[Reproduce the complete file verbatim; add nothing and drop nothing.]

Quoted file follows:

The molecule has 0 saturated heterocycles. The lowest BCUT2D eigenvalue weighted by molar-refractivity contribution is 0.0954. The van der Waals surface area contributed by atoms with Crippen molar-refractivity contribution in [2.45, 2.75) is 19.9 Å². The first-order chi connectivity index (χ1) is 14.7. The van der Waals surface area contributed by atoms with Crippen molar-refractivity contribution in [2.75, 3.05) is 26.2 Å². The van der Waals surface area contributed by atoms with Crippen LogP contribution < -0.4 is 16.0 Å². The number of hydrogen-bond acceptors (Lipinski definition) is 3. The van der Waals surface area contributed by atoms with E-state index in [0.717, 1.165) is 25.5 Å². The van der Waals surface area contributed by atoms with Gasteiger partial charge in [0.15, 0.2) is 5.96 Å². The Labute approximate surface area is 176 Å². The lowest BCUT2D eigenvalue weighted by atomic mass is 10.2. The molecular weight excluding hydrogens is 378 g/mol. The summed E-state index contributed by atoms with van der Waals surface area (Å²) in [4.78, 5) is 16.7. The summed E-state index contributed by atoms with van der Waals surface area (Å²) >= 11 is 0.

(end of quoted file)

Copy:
The molecule has 0 saturated heterocycles. The lowest BCUT2D eigenvalue weighted by molar-refractivity contribution is 0.0954. The van der Waals surface area contributed by atoms with Crippen molar-refractivity contribution in [2.45, 2.75) is 19.9 Å². The first-order chi connectivity index (χ1) is 14.7. The van der Waals surface area contributed by atoms with Crippen molar-refractivity contribution in [2.75, 3.05) is 26.2 Å². The van der Waals surface area contributed by atoms with Crippen LogP contribution < -0.4 is 16.0 Å². The number of hydrogen-bond acceptors (Lipinski definition) is 3. The van der Waals surface area contributed by atoms with E-state index in [0.717, 1.165) is 25.5 Å². The van der Waals surface area contributed by atoms with Gasteiger partial charge in [0.15, 0.2) is 5.96 Å². The Labute approximate surface area is 176 Å². The lowest BCUT2D eigenvalue weighted by atomic mass is 10.2. The molecular weight excluding hydrogens is 378 g/mol. The summed E-state index contributed by atoms with van der Waals surface area (Å²) in [4.78, 5) is 16.7. The summed E-state index contributed by atoms with van der Waals surface area (Å²) >= 11 is 0.